6. Hi Katelyn,

    Your posts are very inspiring, and your courage is to be admired. I was inspired by finding and reading your blog which I found through your Instagram account. Thank you for being a strong voice.

    I have learned some knowlege which I think could empower you and your support circle in managing your condition. Many of these things were verified by a trusted medical professional I see, who is also a former foreign neurosurgeon whose knowledge of non North American medicine included some really eye opening knowledge granting me a greater understanding about management of inflammatory bowl diseases such as ulcerative colitis. I trust in his knowledge because my father, who suffers from IBS and MS, regularly follows the principles he outlined and his health has been the best it can be for a long time. I also have a friend who perseveres through ulcerative colitis.

    I’ve learned that both knowlege and happiness are rare in that when they are shared with others, they are doubled. So if you find learning more about your condition to be empowering, it would be my pleasure to share and I would encourage you to contact me by email.

    Warm regards,


  7. I know this one you tuber named Hannah Wilton who has had ulcerative colitis and she would be a very good person to watch/reach out to for advice on the whole process!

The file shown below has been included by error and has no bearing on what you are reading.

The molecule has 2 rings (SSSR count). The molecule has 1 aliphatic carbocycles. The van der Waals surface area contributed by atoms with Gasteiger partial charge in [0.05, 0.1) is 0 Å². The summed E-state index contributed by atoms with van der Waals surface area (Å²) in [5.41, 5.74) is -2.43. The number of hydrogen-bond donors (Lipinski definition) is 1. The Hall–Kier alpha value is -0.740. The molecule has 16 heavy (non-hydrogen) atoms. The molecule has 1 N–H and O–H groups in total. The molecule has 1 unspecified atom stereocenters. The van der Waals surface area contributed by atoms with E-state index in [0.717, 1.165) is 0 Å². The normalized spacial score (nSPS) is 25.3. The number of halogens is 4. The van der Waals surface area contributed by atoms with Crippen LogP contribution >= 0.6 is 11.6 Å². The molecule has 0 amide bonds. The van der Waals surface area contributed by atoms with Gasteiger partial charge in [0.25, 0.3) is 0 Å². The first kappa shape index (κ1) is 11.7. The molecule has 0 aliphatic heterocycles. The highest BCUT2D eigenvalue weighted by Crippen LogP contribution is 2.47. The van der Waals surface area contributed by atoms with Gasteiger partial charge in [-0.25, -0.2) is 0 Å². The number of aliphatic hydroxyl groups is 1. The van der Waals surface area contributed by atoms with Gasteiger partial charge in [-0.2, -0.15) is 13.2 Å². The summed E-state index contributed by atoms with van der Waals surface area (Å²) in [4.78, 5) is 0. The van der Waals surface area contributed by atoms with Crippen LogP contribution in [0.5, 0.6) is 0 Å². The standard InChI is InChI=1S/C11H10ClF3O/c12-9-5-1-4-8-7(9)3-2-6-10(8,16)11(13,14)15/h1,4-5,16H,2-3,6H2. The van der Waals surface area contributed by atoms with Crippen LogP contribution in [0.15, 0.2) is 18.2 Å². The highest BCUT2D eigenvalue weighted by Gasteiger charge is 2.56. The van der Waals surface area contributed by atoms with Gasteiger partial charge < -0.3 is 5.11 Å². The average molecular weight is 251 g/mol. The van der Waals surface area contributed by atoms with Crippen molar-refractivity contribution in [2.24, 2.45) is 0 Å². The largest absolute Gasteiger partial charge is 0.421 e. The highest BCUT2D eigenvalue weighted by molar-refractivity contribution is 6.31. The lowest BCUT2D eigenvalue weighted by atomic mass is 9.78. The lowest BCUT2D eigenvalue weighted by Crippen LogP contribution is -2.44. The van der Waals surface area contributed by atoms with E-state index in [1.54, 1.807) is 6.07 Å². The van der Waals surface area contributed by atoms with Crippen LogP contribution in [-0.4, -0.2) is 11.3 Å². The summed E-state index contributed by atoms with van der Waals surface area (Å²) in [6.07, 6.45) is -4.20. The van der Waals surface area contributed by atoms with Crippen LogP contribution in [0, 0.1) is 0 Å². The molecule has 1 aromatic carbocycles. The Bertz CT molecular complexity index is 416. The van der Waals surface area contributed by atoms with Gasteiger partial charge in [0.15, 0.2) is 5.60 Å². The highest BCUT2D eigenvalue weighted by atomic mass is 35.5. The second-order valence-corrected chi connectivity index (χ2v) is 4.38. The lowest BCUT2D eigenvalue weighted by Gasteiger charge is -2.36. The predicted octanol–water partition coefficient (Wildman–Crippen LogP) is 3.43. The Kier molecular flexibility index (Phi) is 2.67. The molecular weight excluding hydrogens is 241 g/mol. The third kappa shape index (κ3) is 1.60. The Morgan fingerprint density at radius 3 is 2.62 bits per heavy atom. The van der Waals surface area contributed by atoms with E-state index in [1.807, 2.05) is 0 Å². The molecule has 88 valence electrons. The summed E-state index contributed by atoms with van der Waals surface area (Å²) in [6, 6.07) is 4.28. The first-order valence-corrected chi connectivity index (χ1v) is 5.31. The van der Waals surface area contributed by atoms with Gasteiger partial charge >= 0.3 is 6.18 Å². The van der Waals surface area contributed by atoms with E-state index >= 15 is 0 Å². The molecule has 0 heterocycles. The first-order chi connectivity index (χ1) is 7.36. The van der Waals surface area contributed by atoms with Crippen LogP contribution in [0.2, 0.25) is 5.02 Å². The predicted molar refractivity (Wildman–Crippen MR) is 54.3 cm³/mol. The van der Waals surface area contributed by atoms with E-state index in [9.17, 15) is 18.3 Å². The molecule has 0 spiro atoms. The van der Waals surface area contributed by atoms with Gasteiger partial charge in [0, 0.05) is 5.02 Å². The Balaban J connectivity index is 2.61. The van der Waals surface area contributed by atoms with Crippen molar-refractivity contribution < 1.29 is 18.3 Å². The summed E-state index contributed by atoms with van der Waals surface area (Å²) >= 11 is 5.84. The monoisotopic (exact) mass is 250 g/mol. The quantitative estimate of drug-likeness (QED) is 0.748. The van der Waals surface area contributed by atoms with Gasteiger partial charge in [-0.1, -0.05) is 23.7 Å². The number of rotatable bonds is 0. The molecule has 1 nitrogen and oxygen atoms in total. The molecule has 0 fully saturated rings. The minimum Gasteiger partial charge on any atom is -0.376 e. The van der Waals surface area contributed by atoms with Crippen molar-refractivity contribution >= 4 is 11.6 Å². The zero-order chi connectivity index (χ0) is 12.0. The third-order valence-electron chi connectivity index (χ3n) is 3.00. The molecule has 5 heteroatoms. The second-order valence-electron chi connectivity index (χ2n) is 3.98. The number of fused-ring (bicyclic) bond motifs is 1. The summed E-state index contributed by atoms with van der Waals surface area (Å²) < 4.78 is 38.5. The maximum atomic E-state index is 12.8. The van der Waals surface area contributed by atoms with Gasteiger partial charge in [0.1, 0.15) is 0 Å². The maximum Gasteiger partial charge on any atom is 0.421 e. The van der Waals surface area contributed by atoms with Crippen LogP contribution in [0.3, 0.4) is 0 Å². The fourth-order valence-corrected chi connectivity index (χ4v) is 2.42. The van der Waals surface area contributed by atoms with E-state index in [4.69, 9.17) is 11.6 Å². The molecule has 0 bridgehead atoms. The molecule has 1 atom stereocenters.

8. Hi Kate,

    I experience a very similar condition to colitis and for a very long time was also embarassed and ashamed to talk about it. I’ve never heard anyone in the public eye speak about it so thank you so much for being so open about it! I really admire you and how open you have been about talking about your struggles.

    Thank you ❤️

  9. Thank you so much for sharing this. I was diagnosed with ulcerative colitis about 8 years ago. Luckily at this point in my life I feel in control more often then not, but I have struggled for so long figuring out what my normal is. I really admire your strength not only in sharing this but your perseverance in gymnastics and training while managing your symptoms and fatigue. ❤️

  10. You really are very inspiring. On the floor you always manage to smile proudly and cheer up the whole crowd like magic. But if any of us were in your shoes we’d only be able to manage a grin just to keep people from asking. You are more than normal, Kate. You are super and extraordinary for everything you are.
    Keep inspiring and keep on fighting, for all of us.❤